COLD SHUTDOWN: Fukushima One Year After
[This film is] a short visit with the citizens of Fukushima Prefecture who are trying to protect the lives of their children and themselves in the face of the nuclear contamination of their region, still widespread a year after the disastrous meltdowns at Fukushima Daiichi nuclear power plant. The Fukushima disaster, the biggest nuclear catastrophe since Chernobyl, has contaminated thousands of square miles of Japan. It has also blown open the cozy relationship between politicians, the press and the nuclear power industry in Japan. A group of Fukushima grandmothers join the Occupy movement, and ordinary citizens, dealing with what the head of Japan’s Red Cross called an “information vacuum,” take matters into their own hands, exploring issues normally left to scientists, specialists, and ‘experts.’
Martin Lucas is a videomaker, educator and media activist living in Brooklyn, New York, whose work explores the links of the technological with languages of control and forms of resistance. As an early member of Paper Tiger Television Collective, Martin was one of the producers of The Gulf Crisis Television Project in 1991. His career includes works looking at urban crisis and the militarization of American culture including Earlier Incident, featured at the 2009 Niet Normaal Exhibition in Amsterdam and Treatment Plan recently screened at the Videoart.net Festival in New York. His work has been seen at locales including the Buena Vista Arts Center, San Francisco, the Eyebeam Art and Technology Center, New York, The Knitting Factory, The New York Film Festival and the Ars Electronica, Linz.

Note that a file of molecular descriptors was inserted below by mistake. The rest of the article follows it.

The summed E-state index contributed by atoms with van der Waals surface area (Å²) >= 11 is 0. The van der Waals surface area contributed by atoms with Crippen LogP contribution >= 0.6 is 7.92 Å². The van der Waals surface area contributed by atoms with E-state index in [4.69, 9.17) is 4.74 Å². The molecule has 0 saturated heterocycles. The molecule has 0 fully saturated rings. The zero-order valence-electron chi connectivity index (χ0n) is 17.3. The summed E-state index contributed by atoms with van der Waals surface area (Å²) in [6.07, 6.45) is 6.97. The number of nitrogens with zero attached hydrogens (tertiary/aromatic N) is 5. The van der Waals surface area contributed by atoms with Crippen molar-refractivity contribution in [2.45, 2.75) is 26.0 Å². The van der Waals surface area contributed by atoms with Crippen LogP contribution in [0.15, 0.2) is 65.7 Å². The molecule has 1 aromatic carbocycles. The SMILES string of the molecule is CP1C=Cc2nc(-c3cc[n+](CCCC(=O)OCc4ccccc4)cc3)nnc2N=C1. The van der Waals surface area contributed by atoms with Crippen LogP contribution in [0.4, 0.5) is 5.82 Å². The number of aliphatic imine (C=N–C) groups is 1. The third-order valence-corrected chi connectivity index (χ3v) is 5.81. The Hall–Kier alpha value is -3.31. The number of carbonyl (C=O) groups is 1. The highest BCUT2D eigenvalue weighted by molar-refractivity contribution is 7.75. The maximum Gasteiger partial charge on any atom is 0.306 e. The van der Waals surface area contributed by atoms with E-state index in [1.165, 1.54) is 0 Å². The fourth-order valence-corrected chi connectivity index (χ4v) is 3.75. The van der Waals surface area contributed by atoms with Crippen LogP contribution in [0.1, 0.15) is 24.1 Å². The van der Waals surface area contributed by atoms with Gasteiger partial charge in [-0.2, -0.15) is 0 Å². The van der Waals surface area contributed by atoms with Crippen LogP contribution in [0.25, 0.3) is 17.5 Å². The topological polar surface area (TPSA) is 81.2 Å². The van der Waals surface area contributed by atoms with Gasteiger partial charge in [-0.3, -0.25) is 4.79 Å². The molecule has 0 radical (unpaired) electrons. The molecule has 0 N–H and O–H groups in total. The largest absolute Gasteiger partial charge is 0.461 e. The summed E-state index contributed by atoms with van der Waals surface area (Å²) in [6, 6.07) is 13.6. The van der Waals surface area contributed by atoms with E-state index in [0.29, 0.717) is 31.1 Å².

For the last several years Martin has worked with Story Workshop in Malawi, Southern Africa, helping to develop production around gender violence, food security, and AIDS awareness.
Martin teaches video and new media production theory in the Integrated Media Arts Program of the Film and Media Studies Department at Hunter College, City University of New York. He has a BFA in film from New York University, and an MFA in Visual Art from the Vermont College of Fine Art.